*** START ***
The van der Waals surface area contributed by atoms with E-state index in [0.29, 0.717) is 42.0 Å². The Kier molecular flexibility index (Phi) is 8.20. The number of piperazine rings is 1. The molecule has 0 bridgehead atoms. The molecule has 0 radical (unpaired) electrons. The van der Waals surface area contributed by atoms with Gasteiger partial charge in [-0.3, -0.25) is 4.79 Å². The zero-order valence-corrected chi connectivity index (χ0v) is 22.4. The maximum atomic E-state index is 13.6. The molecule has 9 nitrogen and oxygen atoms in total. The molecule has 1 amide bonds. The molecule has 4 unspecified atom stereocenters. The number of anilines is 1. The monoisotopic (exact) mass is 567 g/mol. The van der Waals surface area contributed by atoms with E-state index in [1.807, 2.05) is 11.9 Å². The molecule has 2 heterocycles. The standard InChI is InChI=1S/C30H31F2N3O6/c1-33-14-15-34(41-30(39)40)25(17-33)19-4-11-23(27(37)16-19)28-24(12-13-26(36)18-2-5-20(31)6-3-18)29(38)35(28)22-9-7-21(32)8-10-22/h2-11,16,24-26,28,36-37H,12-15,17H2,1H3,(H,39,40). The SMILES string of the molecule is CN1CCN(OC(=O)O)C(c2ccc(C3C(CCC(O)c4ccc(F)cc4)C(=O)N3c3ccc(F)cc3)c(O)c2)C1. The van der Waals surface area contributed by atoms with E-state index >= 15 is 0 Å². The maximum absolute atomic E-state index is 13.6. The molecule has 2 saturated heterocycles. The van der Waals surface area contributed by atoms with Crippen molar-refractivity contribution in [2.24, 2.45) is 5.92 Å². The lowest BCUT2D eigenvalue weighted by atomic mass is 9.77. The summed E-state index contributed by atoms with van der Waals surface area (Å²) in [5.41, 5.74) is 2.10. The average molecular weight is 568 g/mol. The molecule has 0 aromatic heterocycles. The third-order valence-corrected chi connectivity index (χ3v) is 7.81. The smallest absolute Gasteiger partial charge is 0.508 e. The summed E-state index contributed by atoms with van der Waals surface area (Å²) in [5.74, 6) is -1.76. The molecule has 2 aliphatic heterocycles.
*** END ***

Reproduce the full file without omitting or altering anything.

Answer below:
The van der Waals surface area contributed by atoms with E-state index in [0.29, 0.717) is 42.0 Å². The Kier molecular flexibility index (Phi) is 8.20. The number of piperazine rings is 1. The molecule has 0 bridgehead atoms. The molecule has 0 radical (unpaired) electrons. The van der Waals surface area contributed by atoms with Gasteiger partial charge in [-0.3, -0.25) is 4.79 Å². The zero-order valence-corrected chi connectivity index (χ0v) is 22.4. The maximum atomic E-state index is 13.6. The molecule has 9 nitrogen and oxygen atoms in total. The molecule has 1 amide bonds. The molecule has 4 unspecified atom stereocenters. The number of anilines is 1. The monoisotopic (exact) mass is 567 g/mol. The van der Waals surface area contributed by atoms with E-state index in [1.807, 2.05) is 11.9 Å². The molecule has 2 heterocycles. The standard InChI is InChI=1S/C30H31F2N3O6/c1-33-14-15-34(41-30(39)40)25(17-33)19-4-11-23(27(37)16-19)28-24(12-13-26(36)18-2-5-20(31)6-3-18)29(38)35(28)22-9-7-21(32)8-10-22/h2-11,16,24-26,28,36-37H,12-15,17H2,1H3,(H,39,40). The SMILES string of the molecule is CN1CCN(OC(=O)O)C(c2ccc(C3C(CCC(O)c4ccc(F)cc4)C(=O)N3c3ccc(F)cc3)c(O)c2)C1. The van der Waals surface area contributed by atoms with E-state index >= 15 is 0 Å². The maximum absolute atomic E-state index is 13.6. The molecule has 2 saturated heterocycles. The van der Waals surface area contributed by atoms with Crippen molar-refractivity contribution in [2.24, 2.45) is 5.92 Å². The lowest BCUT2D eigenvalue weighted by atomic mass is 9.77. The summed E-state index contributed by atoms with van der Waals surface area (Å²) in [5.41, 5.74) is 2.10. The average molecular weight is 568 g/mol. The molecule has 0 aromatic heterocycles. The third-order valence-corrected chi connectivity index (χ3v) is 7.81. The smallest absolute Gasteiger partial charge is 0.508 e. The summed E-state index contributed by atoms with van der Waals surface area (Å²) in [5.74, 6) is -1.76. The molecule has 2 aliphatic heterocycles.